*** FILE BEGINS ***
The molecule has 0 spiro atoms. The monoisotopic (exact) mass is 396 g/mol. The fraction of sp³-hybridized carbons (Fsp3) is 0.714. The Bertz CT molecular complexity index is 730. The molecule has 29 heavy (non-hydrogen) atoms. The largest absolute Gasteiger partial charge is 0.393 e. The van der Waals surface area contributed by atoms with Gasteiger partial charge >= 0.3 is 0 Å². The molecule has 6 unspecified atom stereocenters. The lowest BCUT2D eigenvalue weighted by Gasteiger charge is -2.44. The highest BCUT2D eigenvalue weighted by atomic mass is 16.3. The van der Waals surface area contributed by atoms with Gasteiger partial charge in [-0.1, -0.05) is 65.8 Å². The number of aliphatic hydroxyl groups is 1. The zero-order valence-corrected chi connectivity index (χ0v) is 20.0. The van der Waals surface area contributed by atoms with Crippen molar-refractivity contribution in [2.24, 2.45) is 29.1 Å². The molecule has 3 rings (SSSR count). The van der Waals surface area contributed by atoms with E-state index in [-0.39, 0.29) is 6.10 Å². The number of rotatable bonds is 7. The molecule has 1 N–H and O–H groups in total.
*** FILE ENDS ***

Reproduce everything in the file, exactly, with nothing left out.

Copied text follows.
The molecule has 0 spiro atoms. The monoisotopic (exact) mass is 396 g/mol. The fraction of sp³-hybridized carbons (Fsp3) is 0.714. The Bertz CT molecular complexity index is 730. The molecule has 29 heavy (non-hydrogen) atoms. The largest absolute Gasteiger partial charge is 0.393 e. The van der Waals surface area contributed by atoms with Gasteiger partial charge >= 0.3 is 0 Å². The molecule has 6 unspecified atom stereocenters. The lowest BCUT2D eigenvalue weighted by Gasteiger charge is -2.44. The highest BCUT2D eigenvalue weighted by atomic mass is 16.3. The van der Waals surface area contributed by atoms with Gasteiger partial charge in [-0.1, -0.05) is 65.8 Å². The number of aliphatic hydroxyl groups is 1. The zero-order valence-corrected chi connectivity index (χ0v) is 20.0. The van der Waals surface area contributed by atoms with Crippen molar-refractivity contribution in [2.24, 2.45) is 29.1 Å². The molecule has 3 rings (SSSR count). The van der Waals surface area contributed by atoms with E-state index in [-0.39, 0.29) is 6.10 Å². The number of rotatable bonds is 7. The molecule has 1 N–H and O–H groups in total.